I was raised on the stories of Daniel Boone and the pioneers and the myth of the American hunting legacy, but I really believe it was not as widespread as we imagine. Historians have written extensively about the expansion out of the colonies and across the plains, and the truth is that most people feared the outdoors and looked on it as a sinister and dangerous place. Hunting, camping and outdoor recreation only became popular as we entered the 20th century, and was the domain of people who could afford to do it. Fishing seems to havel always been popular, much more so than hunting.

The advent of recreational hunting around the mid century co-incides with the start of the deline of game.
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Unread 04-17-2024, 10:38 PM   #27
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Quote:
Originally Posted by Mike Koneski View Post
Hawk are very tasty especially marinated and smoked on a Traeger.
When asked how hawks "eat" (meaning how do they taste, in Southern vernacular} an old guy I knew replied "Most like an owl".
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Unread 04-18-2024, 12:09 AM   #28
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Quote:
Originally Posted by Stan Hillis View Post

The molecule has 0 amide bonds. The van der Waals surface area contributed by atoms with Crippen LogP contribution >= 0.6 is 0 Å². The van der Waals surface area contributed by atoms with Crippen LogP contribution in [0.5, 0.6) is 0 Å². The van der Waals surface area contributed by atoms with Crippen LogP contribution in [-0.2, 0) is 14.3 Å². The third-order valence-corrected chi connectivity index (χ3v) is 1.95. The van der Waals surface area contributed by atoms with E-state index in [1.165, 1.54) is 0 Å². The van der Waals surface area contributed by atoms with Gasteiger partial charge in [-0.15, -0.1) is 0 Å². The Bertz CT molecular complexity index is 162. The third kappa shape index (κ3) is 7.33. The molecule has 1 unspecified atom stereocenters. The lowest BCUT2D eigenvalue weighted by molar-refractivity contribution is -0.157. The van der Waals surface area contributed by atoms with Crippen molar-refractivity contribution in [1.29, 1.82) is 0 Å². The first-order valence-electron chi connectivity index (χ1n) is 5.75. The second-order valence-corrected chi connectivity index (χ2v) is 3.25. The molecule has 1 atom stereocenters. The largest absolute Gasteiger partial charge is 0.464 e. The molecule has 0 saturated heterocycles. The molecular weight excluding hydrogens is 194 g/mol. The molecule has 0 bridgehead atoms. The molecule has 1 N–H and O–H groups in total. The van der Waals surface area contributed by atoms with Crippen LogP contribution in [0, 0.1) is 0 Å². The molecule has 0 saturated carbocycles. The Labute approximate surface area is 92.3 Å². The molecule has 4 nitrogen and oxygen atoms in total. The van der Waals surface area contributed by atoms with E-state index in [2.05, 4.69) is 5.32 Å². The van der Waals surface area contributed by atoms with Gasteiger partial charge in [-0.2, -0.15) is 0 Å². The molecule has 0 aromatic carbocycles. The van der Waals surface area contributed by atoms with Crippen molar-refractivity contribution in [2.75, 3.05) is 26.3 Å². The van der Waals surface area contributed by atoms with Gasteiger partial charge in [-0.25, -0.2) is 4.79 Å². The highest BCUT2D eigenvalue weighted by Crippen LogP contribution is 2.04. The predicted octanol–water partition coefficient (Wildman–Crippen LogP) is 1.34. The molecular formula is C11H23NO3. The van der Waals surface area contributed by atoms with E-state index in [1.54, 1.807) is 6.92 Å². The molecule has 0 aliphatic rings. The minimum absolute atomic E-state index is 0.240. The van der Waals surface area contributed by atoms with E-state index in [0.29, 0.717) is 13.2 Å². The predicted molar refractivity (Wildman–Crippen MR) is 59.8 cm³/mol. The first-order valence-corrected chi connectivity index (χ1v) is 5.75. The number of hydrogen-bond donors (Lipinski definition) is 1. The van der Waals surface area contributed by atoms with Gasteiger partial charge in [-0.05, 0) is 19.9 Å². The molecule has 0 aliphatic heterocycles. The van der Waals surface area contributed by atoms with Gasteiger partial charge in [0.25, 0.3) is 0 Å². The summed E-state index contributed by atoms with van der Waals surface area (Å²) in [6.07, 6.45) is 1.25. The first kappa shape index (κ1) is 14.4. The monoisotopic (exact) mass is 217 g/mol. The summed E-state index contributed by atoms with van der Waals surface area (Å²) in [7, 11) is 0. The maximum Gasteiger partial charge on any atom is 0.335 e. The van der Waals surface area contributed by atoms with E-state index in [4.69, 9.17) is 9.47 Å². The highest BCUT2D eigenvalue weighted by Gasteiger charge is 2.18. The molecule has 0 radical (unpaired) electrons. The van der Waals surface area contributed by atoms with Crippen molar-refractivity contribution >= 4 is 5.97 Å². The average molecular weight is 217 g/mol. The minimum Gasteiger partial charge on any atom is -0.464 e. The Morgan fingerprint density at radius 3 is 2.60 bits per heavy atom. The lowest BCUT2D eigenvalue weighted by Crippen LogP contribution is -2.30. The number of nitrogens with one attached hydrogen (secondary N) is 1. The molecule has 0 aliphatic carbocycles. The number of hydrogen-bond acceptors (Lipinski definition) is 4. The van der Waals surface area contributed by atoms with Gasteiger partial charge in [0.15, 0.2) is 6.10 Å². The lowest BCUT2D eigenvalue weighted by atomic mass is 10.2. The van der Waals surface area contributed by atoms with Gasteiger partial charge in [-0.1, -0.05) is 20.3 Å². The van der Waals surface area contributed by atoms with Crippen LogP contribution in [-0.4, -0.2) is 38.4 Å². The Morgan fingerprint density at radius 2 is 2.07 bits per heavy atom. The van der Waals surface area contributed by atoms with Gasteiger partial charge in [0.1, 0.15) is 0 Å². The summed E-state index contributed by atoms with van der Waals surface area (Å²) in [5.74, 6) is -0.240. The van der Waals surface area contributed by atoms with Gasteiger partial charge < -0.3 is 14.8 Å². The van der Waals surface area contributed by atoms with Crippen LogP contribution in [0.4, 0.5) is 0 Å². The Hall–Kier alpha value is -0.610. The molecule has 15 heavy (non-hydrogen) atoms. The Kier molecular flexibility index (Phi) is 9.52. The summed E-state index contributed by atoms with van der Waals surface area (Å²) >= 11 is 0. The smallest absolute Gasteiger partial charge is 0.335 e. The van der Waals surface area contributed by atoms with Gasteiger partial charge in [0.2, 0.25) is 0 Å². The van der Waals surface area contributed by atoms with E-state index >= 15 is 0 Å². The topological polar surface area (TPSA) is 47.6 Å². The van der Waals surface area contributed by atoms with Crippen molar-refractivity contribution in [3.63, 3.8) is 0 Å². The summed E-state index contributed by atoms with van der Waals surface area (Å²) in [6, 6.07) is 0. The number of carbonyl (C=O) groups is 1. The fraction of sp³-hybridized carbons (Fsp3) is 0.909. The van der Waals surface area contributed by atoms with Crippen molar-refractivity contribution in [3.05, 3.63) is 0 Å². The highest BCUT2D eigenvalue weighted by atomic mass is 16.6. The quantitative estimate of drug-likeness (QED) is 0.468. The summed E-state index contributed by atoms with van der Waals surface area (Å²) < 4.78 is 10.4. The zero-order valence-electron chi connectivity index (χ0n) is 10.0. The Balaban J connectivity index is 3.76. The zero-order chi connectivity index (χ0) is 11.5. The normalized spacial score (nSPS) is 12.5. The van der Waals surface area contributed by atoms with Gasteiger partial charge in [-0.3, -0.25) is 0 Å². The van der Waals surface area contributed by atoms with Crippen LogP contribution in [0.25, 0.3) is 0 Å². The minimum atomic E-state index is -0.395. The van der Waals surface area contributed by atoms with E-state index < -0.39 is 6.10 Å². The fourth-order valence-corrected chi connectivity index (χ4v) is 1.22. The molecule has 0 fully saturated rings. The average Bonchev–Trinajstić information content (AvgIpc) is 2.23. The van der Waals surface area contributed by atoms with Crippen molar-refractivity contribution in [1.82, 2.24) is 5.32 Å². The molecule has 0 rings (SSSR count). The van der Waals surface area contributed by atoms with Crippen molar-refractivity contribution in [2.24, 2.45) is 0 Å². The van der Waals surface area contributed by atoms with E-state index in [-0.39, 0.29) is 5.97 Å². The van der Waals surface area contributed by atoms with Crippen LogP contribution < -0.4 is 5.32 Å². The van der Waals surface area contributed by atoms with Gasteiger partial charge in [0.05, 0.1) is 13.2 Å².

When asked how hawks "eat" (meaning how do they taste, in Southern vernacular} an old guy I knew replied "Most like an owl".
Thats from a Justin Wilson joke routine, I think. Cajun based.
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Unread 04-18-2024, 07:07 AM   #29
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I hope it works but I'm skeptical. Unchecked predation and habitat loss have had an adverse effect on quail and other upland species.
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Unread 04-18-2024, 08:37 AM   #30
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Habitat loss and farming changes are the culprits, I suggest. Certainly was in Michigan. Larger and larger fields meant less hedgerows, 3rd cutting of new, faster growing hay resulted in destruction of pheasant nests. Predators are only a significant problem when there are a lot of them (Which means there is lots of game). Minimal game, minimal predators